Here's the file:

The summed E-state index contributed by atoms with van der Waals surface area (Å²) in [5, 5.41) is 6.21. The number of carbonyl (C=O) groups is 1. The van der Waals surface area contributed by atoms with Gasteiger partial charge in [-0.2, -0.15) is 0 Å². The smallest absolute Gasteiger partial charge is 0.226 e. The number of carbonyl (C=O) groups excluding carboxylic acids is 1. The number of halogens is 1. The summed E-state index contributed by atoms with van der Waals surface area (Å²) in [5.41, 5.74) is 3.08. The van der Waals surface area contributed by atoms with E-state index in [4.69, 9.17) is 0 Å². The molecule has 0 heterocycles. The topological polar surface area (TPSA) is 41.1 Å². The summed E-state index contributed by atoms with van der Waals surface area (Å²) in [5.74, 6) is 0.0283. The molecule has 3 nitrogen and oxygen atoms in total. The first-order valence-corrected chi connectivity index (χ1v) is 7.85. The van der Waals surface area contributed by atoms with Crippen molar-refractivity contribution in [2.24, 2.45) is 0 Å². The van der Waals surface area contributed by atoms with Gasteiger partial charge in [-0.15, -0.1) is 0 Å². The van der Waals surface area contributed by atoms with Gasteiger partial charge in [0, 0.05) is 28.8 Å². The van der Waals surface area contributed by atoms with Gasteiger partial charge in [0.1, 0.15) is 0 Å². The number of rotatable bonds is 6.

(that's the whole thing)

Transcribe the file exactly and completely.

The summed E-state index contributed by atoms with van der Waals surface area (Å²) in [5, 5.41) is 6.21. The number of carbonyl (C=O) groups is 1. The van der Waals surface area contributed by atoms with Gasteiger partial charge in [-0.2, -0.15) is 0 Å². The smallest absolute Gasteiger partial charge is 0.226 e. The number of carbonyl (C=O) groups excluding carboxylic acids is 1. The number of halogens is 1. The summed E-state index contributed by atoms with van der Waals surface area (Å²) in [5.41, 5.74) is 3.08. The van der Waals surface area contributed by atoms with E-state index in [4.69, 9.17) is 0 Å². The molecule has 0 heterocycles. The topological polar surface area (TPSA) is 41.1 Å². The summed E-state index contributed by atoms with van der Waals surface area (Å²) in [5.74, 6) is 0.0283. The molecule has 3 nitrogen and oxygen atoms in total. The first-order valence-corrected chi connectivity index (χ1v) is 7.85. The van der Waals surface area contributed by atoms with Crippen molar-refractivity contribution in [2.24, 2.45) is 0 Å². The van der Waals surface area contributed by atoms with Gasteiger partial charge in [-0.15, -0.1) is 0 Å². The van der Waals surface area contributed by atoms with Gasteiger partial charge in [0, 0.05) is 28.8 Å². The van der Waals surface area contributed by atoms with Gasteiger partial charge in [0.1, 0.15) is 0 Å². The number of rotatable bonds is 6.